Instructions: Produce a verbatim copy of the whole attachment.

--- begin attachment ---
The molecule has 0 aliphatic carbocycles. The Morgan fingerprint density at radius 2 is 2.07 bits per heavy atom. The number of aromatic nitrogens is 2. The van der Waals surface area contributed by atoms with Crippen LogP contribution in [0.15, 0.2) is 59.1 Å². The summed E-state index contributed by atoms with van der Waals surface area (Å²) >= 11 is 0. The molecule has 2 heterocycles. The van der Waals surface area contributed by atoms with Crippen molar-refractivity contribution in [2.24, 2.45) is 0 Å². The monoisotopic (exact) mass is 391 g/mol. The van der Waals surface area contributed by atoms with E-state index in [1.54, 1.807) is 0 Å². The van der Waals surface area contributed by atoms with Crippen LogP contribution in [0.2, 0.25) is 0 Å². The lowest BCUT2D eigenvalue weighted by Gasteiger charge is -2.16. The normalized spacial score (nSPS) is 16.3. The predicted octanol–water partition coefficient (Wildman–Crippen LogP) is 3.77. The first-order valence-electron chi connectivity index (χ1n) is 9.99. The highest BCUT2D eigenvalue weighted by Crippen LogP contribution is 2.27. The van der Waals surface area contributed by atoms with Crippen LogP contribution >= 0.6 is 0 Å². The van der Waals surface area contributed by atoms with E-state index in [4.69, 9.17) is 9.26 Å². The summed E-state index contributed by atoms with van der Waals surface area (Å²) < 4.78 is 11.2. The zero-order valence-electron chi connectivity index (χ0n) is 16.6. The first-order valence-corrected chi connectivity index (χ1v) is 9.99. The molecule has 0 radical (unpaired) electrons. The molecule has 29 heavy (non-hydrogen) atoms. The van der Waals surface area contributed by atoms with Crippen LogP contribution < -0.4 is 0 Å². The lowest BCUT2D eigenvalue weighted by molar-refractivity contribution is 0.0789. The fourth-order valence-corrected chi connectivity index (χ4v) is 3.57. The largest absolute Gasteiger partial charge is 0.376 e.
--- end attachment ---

The molecule has 0 aliphatic carbocycles. The Morgan fingerprint density at radius 2 is 2.07 bits per heavy atom. The number of aromatic nitrogens is 2. The van der Waals surface area contributed by atoms with Crippen LogP contribution in [0.15, 0.2) is 59.1 Å². The summed E-state index contributed by atoms with van der Waals surface area (Å²) >= 11 is 0. The molecule has 2 heterocycles. The van der Waals surface area contributed by atoms with Crippen molar-refractivity contribution in [2.24, 2.45) is 0 Å². The monoisotopic (exact) mass is 391 g/mol. The van der Waals surface area contributed by atoms with E-state index in [1.54, 1.807) is 0 Å². The van der Waals surface area contributed by atoms with Crippen LogP contribution in [0.2, 0.25) is 0 Å². The lowest BCUT2D eigenvalue weighted by Gasteiger charge is -2.16. The normalized spacial score (nSPS) is 16.3. The predicted octanol–water partition coefficient (Wildman–Crippen LogP) is 3.77. The first-order valence-electron chi connectivity index (χ1n) is 9.99. The highest BCUT2D eigenvalue weighted by Crippen LogP contribution is 2.27. The van der Waals surface area contributed by atoms with Crippen LogP contribution >= 0.6 is 0 Å². The van der Waals surface area contributed by atoms with E-state index in [4.69, 9.17) is 9.26 Å². The summed E-state index contributed by atoms with van der Waals surface area (Å²) < 4.78 is 11.2. The zero-order valence-electron chi connectivity index (χ0n) is 16.6. The first-order valence-corrected chi connectivity index (χ1v) is 9.99. The molecule has 0 radical (unpaired) electrons. The molecule has 29 heavy (non-hydrogen) atoms. The van der Waals surface area contributed by atoms with Crippen LogP contribution < -0.4 is 0 Å². The lowest BCUT2D eigenvalue weighted by molar-refractivity contribution is 0.0789. The fourth-order valence-corrected chi connectivity index (χ4v) is 3.57. The largest absolute Gasteiger partial charge is 0.376 e.